Out of the Dust

by Karen Hesse

Scholastic, 1997

227 pages

I first read Karen Hesse’s Out of the Dust several years ago (maybe around 2005?) and remembered it as an inspiring book, good fodder for Read Like a Girl. What I didn’t remember is that it’s also one of the rawest, heaviest books I’ve ever read.

If you have family members who came of age during the Depression, you know that it was the kind of event that induces a sort of national Post Traumatic Stress Disorder. The Depression generation is notorious for its reactionary frugality, and many members suffered long-term ill health as a result of Depression-era hardships.

In my family, my grandfather was known for his refusal to throw things away. He fed his hunting dogs off old tin pie plates and used fish heads for fertilizer; when it came to fancy occasions, he wore the same silk trousers and Chelsea boots for more than 60 years.

My grandmother was much the same. She liked to spend money more than my grandfather did, but she never got rid of anything. When she died (of skin cancer caused by her Depression-era work as a fruit-picker), she left behind two sheds full of clothing and household goods dating back to her teen years.

Out of the Dust is a brutally honest book that helps teens and tweens understand why the Depression left such an imprint on survivors. Through the voice of 14-year-old heroine Billie Jo, the book covers this period as a multi-faceted disaster: environmental, familial, economic.

Added to the national suffering is Billie Jo’s private agony. Her family’s Oklahoma wheat farm is on the verge of collapse; a horrifying accident has killed her mother and unborn brother and left Billie Jo badly burned; and her father, who never wanted a daughter in the first place (hence her masculine name), has checked out on her emotionally.

I told you it was raw and heavy. But my memory didn’t fail me completely–it is inspiring, too.

Billie Jo is perceptive, frank, and (most importantly) just hopeful enough. Without succumbing to destructive escapism, she keeps looking over the horizon, telling herself something better is coming, feeding her own hope bit by bit as rain slowly returns to the Dust Bowl.

When her need to find something new becomes unbearable, she has the courage to pursue it–but also to admit that a homecoming is what she really needs. Her initiative (and her absence) jolt her father into really connecting with her for the first time in her life, and through her encouragement he finds a way to heal.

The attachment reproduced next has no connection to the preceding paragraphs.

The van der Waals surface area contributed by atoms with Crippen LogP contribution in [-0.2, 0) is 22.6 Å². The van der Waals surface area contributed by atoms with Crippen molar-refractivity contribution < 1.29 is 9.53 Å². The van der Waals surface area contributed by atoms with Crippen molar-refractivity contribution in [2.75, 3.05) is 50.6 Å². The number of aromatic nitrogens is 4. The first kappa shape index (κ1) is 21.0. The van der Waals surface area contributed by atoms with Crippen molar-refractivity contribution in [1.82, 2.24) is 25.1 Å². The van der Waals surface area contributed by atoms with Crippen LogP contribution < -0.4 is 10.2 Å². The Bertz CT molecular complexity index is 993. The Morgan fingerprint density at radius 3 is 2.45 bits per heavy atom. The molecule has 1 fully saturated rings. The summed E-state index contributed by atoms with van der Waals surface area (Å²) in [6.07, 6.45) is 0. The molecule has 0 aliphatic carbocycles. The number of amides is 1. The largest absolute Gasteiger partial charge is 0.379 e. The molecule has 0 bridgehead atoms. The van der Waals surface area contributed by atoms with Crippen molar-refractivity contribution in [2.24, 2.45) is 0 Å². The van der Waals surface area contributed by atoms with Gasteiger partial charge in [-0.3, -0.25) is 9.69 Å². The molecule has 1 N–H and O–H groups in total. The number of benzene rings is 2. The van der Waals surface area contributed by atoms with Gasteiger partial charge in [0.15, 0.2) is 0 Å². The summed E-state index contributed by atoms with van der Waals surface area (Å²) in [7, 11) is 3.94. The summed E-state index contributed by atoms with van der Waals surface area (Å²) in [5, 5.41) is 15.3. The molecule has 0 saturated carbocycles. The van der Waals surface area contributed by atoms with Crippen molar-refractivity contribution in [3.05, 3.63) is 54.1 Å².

This is a girl who simply won’t be destroyed by one of the most destructive set of circumstances our nation has ever known. She shows today’s girls that really living isn’t about ease, material abundance, or even the love others give you–it’s about being strong, clinging to what matters to you, and loving yourself.

And here’s a little bonus: the text itself is also inspiring. Hesse’s format–a story told through free-verse poems–isn’t just a parlor trick. The language is gritty, spare, and beautiful. Billie Jo’s no-nonsense temperament, tinged by her romantic love of music, comes through in every line.

It’s the perfect introduction to the idea that true art can take unexpected forms, that a writer (or painter, dancer, or actor) doesn’t have to create along the same lines as everyone else. This is the kind of novel that can open girls’ eyes and minds to new creative possibilities.

I’ll leave you with an a little story, to illustrate what I mean. I came into the living room the other day to find my daughter completely absorbed, Out of the Dust open in her lap. Forgetting that she is now a proficient reader who will attempt anything with a cover (especially when there is a child on it), I had left the book within easy reach. When I explained that it’s not appropriate for her now (she’s just six), but will be in a few years, she grudgingly handed it over.

“But, Mummy,” she said, “I love the poems. Can we please find another book with poems like these?”

That, my friends, is an inspired girl.

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